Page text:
In situations that were actually designed to be attention-getting, people only noticed around 25% of the time at best, says Amie M. Gordon, Social-Personality Psychology professor at the University of California."I know this rings true for my own experiences —the day after an embarrassing haircut I am sure the whole world is pointing and laughing, but four days in when I’ve gotten used to the face in the mirror, I think everyone else has too, even if they are seeing if for the first time."
Justin Weeks, director of the Center for Evaluation and Treatment of Anxiety at Ohio University suggests that some people perceive negative consequences from a social situation whether they do poorly or well.
How to overcome it: Try not to read into someone's choice of words and facial expressions. While it might be consuming your thoughts, chances are, that other person hasn't batted an eyelid. Let go, and live in the moment. Julian Treasure, an author and speaker on conscious listening suggests using the acronym, RASA: receive, by paying attention to the person; appreciate, by making little noises such as "hmmm" or "oh"; summarising what the other person said and ask questions afterward. That will stop unnecessary worries from creeping into your mind.
You can't hide your feelings
You're at a wonderful brunch with friends. It's the perfect Sunday morning until the one person who you absolutely cannot stand walks in and joins the group. Every inch of your body tenses up, your mood shifts and you can't hide your discomfort. It comes out glaringly on your face and the whole table can see it.
What that says about you: You value your leisure time and are protective of your close circle of friends, which means you dislike it when someone invades that space.
How to overcome it: Try not to let the person you dislike consume your attention. Instead, focus on what your closest friends and try to replicate their behaviour. Are they relaxed? What are they talking about? Have they been laughing? This will help you reduce any awkward reactions you might normally have.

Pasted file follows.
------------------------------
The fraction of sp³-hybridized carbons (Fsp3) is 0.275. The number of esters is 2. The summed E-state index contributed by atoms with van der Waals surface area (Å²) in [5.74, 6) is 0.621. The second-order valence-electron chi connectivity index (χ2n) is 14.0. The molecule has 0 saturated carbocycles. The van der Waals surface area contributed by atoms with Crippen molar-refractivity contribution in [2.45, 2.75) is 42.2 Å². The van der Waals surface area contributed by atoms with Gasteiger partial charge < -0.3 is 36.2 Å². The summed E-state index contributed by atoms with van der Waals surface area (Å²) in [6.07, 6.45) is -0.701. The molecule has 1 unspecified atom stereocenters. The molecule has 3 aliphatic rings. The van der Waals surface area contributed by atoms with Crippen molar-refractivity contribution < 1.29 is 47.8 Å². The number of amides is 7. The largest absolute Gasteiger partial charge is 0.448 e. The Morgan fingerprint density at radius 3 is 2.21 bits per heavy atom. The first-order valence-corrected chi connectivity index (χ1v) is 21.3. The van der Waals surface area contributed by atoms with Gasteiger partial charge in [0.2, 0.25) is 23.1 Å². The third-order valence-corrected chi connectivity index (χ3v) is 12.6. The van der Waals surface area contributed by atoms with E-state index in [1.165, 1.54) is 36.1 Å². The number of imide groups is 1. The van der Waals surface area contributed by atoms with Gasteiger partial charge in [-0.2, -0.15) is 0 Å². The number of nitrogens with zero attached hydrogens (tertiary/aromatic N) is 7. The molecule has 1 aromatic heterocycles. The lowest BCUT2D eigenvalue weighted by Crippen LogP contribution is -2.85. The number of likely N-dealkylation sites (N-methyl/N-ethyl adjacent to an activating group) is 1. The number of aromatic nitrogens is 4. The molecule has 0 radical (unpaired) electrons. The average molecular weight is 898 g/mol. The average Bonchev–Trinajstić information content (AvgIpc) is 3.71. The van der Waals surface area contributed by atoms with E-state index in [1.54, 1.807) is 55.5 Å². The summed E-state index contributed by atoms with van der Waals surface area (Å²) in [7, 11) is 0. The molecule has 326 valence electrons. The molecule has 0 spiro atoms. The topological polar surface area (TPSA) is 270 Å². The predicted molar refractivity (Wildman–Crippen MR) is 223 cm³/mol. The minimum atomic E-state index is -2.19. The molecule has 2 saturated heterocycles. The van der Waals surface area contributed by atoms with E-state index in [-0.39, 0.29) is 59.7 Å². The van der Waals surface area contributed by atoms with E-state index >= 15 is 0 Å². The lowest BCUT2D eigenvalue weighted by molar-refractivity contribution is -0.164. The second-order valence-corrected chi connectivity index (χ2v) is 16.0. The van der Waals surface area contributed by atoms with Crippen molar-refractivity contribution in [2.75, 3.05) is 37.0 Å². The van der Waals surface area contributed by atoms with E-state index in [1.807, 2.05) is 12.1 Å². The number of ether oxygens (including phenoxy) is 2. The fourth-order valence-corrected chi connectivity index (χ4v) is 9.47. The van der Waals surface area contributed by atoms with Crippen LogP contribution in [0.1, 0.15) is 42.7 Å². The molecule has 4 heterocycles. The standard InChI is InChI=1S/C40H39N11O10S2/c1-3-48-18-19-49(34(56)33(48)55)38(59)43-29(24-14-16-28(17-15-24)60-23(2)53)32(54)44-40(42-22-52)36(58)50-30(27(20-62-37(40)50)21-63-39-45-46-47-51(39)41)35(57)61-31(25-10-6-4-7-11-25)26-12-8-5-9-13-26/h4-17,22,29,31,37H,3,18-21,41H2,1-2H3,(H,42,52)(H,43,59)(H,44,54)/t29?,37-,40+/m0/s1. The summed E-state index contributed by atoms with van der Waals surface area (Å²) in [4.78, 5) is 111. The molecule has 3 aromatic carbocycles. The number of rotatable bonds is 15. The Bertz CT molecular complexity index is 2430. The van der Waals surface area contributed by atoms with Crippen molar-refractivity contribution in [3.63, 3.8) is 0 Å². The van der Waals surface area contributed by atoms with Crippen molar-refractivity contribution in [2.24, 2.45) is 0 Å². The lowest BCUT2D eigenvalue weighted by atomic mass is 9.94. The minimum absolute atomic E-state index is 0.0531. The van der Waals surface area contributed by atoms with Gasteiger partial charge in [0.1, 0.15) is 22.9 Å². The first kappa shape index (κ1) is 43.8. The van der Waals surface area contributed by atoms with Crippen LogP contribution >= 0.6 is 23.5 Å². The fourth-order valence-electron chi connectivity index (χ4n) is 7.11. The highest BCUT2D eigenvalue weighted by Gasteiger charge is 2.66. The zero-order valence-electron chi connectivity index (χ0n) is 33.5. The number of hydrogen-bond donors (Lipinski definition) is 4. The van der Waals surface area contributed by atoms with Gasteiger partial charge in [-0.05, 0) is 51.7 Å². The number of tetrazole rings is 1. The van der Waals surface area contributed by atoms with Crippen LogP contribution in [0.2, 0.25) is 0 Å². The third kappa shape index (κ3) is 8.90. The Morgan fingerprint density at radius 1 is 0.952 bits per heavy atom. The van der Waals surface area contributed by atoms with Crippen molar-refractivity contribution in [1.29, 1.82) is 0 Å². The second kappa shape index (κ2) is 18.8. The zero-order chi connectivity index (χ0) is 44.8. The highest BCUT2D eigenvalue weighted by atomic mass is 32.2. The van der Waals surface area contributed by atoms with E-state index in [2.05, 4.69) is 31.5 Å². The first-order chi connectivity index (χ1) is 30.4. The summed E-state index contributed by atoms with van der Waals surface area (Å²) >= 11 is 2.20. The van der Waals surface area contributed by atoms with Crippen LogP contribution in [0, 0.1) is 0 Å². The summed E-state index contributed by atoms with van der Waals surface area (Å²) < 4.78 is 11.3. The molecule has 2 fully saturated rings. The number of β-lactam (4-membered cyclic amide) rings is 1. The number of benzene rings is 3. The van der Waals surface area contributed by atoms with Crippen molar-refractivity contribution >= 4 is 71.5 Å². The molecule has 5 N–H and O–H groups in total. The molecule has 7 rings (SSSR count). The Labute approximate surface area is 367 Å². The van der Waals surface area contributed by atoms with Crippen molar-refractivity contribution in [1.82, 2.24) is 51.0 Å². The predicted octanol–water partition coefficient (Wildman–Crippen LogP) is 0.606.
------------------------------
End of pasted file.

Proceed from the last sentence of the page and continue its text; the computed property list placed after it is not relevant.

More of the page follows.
You struggle ending a conversation neatly
You're stuck, no TRAPPED, in a never-ending spiral of conversation and you want to break free. Your opponent might be offended if you suddenly cut them off, so you continue to entertain them. You pray for your phone to ring or for someone to come and save you but neither happens. Instead the chat dwindles resulting in a very awkward goodbye.
What it says about you: You're the opposite of a rambler.You're an excellent listener, which is why you always find yourself stuck in conversations you have to weasel your way out of.
How to overcome it: Communication expert Lillian D. Bjorseth says it's polite to end a conversation after 10 minutes, when the other person's eyes noticeably begin wandering around the room, when the conversation lags or when the other person repeatedly answers in a monotone with nothing words like "interesting," "hmmm," "really".
Here are her tips of how to do it.
- Ask for the other person's card if you do not yet have it.
- Set up a time to call or meet with the other person.
- Excuse yourself shortly after another person has joined the conversation.
- Be up front. Be cordial and begin your remarks with "It has been nice talking with you and ...
- I will keep your card on file for when I need ..."
- It's my first time here, and I would like to meet some of the other members, too."
- I haven't been here for six months, and I want to rekindle some acquaintances."
- I can only stay for an hour, and I want to say "hi" to several other people."~
- I'd like to continue this conversation. May I call you next week?"
- I'll e-mail you that referral tomorrow."
- Would you like to have lunch sometime?"
- And when all else fails: "I want to get something else to eat (or drink)."